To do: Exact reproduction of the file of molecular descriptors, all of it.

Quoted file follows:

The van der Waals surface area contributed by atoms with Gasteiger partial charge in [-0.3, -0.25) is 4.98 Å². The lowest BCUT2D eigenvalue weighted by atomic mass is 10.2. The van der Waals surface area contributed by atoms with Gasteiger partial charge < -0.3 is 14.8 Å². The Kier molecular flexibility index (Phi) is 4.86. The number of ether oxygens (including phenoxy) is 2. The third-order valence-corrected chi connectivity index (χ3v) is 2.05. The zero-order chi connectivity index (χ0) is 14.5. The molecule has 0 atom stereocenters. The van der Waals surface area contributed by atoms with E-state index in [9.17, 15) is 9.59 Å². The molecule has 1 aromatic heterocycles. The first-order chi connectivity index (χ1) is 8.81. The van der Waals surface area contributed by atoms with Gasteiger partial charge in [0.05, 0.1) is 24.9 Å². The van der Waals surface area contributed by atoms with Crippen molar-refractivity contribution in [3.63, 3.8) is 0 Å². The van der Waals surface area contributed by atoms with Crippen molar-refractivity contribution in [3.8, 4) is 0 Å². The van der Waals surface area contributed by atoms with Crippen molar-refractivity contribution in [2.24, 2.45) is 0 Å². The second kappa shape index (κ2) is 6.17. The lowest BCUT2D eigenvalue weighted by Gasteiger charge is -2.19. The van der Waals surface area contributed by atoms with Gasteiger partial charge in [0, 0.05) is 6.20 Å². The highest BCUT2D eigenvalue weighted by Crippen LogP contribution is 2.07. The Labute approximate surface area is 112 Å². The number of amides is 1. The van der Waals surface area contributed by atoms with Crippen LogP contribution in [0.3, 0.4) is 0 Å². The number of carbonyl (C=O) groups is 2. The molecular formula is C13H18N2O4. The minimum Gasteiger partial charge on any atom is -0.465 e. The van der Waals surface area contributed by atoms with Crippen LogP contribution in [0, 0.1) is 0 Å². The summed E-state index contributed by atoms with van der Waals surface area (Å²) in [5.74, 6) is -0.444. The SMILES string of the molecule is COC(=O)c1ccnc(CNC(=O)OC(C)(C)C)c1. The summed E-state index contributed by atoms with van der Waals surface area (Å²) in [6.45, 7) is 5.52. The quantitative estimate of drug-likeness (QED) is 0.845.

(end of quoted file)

The van der Waals surface area contributed by atoms with Gasteiger partial charge in [-0.3, -0.25) is 4.98 Å². The lowest BCUT2D eigenvalue weighted by atomic mass is 10.2. The van der Waals surface area contributed by atoms with Gasteiger partial charge < -0.3 is 14.8 Å². The Kier molecular flexibility index (Phi) is 4.86. The number of ether oxygens (including phenoxy) is 2. The third-order valence-corrected chi connectivity index (χ3v) is 2.05. The zero-order chi connectivity index (χ0) is 14.5. The molecule has 0 atom stereocenters. The van der Waals surface area contributed by atoms with E-state index in [9.17, 15) is 9.59 Å². The molecule has 1 aromatic heterocycles. The first-order chi connectivity index (χ1) is 8.81. The van der Waals surface area contributed by atoms with Gasteiger partial charge in [0.05, 0.1) is 24.9 Å². The van der Waals surface area contributed by atoms with Crippen molar-refractivity contribution in [3.63, 3.8) is 0 Å². The van der Waals surface area contributed by atoms with Crippen molar-refractivity contribution in [3.8, 4) is 0 Å². The van der Waals surface area contributed by atoms with Crippen molar-refractivity contribution in [2.24, 2.45) is 0 Å². The second kappa shape index (κ2) is 6.17. The lowest BCUT2D eigenvalue weighted by Gasteiger charge is -2.19. The van der Waals surface area contributed by atoms with Gasteiger partial charge in [0, 0.05) is 6.20 Å². The highest BCUT2D eigenvalue weighted by Crippen LogP contribution is 2.07. The Labute approximate surface area is 112 Å². The number of amides is 1. The van der Waals surface area contributed by atoms with Crippen LogP contribution in [0.3, 0.4) is 0 Å². The number of carbonyl (C=O) groups is 2. The molecular formula is C13H18N2O4. The minimum Gasteiger partial charge on any atom is -0.465 e. The van der Waals surface area contributed by atoms with Crippen LogP contribution in [0, 0.1) is 0 Å². The summed E-state index contributed by atoms with van der Waals surface area (Å²) in [5.74, 6) is -0.444. The SMILES string of the molecule is COC(=O)c1ccnc(CNC(=O)OC(C)(C)C)c1. The summed E-state index contributed by atoms with van der Waals surface area (Å²) in [6.45, 7) is 5.52. The quantitative estimate of drug-likeness (QED) is 0.845.